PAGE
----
Modi’s Challenge: He Has To Begin Selling JAM As Bread Plus Freedom
The Modi government’s inexplicable delay in extending the ambit of subsidy delivery reforms after the early success of the LPG direct benefits transfer (DBT) scheme and the “Give it up” campaigns raises questions about how serious it is about using the JAM trinity (Jan Dhan-Aadhaar-mobile), its towering achievement in its five-year term.
DBT for cooking gas became the universal norm on 1 April – and there are few murmurs against it – but as of mid-December we don’t hear too much about extending the DBT to more areas. There is, off course, talk of extending the DBT to kerosene and food, but caution is the watchword.
Of course, we need not assume the government has already got cold feet, but in February this year the government said it was planning to extend the scheme to fertiliser subsidies, and we haven’t seen much progress since then; and in July it said it was rolling out pilots for food subsidy in three Union territories – Puducherry, Chandigarh and Dadra & Nagar Haveli. The pilot projects are too small and the opposition is building up (mainly from ration shops). If DBT is not quickly scaled up before the opposition to it gathers more steam, it will be a much-watered down achievement for Modi.
The need for speed is obvious. One-and-a-half years of the NDA government are over, and it effectively has two-and-a-half more years to deliver results on the ground, assuming, safely, that no government will launch any politically difficult ideas in the last year of its tenure. And subsidy reform in the vital areas of food, fuel and fertiliser will probably take all of two years to roll out fully, given the need to improve financial literacy, fight the legal hurdles to the spread of Aadhaar, and iron out the kinks in mobile banking using payment banks.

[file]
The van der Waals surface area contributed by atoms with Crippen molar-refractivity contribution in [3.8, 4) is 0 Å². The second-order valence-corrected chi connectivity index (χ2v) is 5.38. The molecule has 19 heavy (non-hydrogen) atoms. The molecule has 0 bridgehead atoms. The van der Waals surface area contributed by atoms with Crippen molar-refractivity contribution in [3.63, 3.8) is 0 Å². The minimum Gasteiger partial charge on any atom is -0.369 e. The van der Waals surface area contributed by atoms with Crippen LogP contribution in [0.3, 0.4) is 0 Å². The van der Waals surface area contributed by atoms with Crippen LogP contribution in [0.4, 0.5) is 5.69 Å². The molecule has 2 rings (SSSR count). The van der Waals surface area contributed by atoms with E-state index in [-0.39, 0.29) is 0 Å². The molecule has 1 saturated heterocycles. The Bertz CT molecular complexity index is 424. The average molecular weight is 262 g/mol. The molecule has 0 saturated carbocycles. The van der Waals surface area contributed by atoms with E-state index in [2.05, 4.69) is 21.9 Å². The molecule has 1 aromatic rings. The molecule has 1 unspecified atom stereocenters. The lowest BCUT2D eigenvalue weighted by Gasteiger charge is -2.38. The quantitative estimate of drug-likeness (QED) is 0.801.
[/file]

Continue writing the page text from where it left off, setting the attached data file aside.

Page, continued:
It is worth recalling here the JAM is hardly an NDA invention. The UPA government was the original author of the idea of financial inclusion, the rapid expansion of mobile ownership (ironically enabled by A Raja’s corruption, which kept mobile costs ultra-low) and the Aadhaar unique ID (still barely legal, given the lack of a law to give it teeth). In fact, the Congress had even coined a slogan – Aapka paisa, aapke haath – to sell the idea of DBT two years before the 2014 elections. But it chickened out despite the obvious attractiveness of the scheme.
We can only speculate on why the Congress dumped its own schemes when Narendra Modi has been able to build on them successfully.
First, the DBT scheme hits directly at corruption by eliminating middlemen and fixers from the delivery of subsidies. The Congress, which clearly has had a record of long-term corruption, must have balked at the possibility that its power base was about to be up-ended.